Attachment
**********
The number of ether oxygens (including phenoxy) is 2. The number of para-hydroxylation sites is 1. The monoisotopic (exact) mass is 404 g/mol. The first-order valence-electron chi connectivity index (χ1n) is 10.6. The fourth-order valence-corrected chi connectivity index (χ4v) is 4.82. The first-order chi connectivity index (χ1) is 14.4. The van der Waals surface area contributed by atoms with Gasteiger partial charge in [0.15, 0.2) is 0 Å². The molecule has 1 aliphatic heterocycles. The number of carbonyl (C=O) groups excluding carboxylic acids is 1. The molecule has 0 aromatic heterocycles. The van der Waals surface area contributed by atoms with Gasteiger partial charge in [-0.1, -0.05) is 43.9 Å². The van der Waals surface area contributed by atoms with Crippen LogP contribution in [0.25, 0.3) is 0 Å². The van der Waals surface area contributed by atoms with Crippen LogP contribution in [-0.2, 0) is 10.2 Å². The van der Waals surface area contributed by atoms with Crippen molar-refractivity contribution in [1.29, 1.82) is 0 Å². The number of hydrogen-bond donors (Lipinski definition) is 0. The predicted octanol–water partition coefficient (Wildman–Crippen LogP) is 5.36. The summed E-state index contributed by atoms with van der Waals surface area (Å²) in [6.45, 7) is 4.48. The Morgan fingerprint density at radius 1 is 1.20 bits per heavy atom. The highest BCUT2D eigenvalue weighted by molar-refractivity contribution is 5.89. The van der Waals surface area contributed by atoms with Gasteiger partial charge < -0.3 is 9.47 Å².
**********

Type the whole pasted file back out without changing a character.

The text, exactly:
The number of ether oxygens (including phenoxy) is 2. The number of para-hydroxylation sites is 1. The monoisotopic (exact) mass is 404 g/mol. The first-order valence-electron chi connectivity index (χ1n) is 10.6. The fourth-order valence-corrected chi connectivity index (χ4v) is 4.82. The first-order chi connectivity index (χ1) is 14.4. The van der Waals surface area contributed by atoms with Gasteiger partial charge in [0.15, 0.2) is 0 Å². The molecule has 1 aliphatic heterocycles. The number of carbonyl (C=O) groups excluding carboxylic acids is 1. The molecule has 0 aromatic heterocycles. The van der Waals surface area contributed by atoms with Gasteiger partial charge in [-0.1, -0.05) is 43.9 Å². The van der Waals surface area contributed by atoms with Crippen LogP contribution in [0.25, 0.3) is 0 Å². The van der Waals surface area contributed by atoms with Crippen LogP contribution in [-0.2, 0) is 10.2 Å². The van der Waals surface area contributed by atoms with Crippen molar-refractivity contribution in [1.29, 1.82) is 0 Å². The number of hydrogen-bond donors (Lipinski definition) is 0. The predicted octanol–water partition coefficient (Wildman–Crippen LogP) is 5.36. The summed E-state index contributed by atoms with van der Waals surface area (Å²) in [6.45, 7) is 4.48. The Morgan fingerprint density at radius 1 is 1.20 bits per heavy atom. The highest BCUT2D eigenvalue weighted by molar-refractivity contribution is 5.89. The van der Waals surface area contributed by atoms with Gasteiger partial charge < -0.3 is 9.47 Å².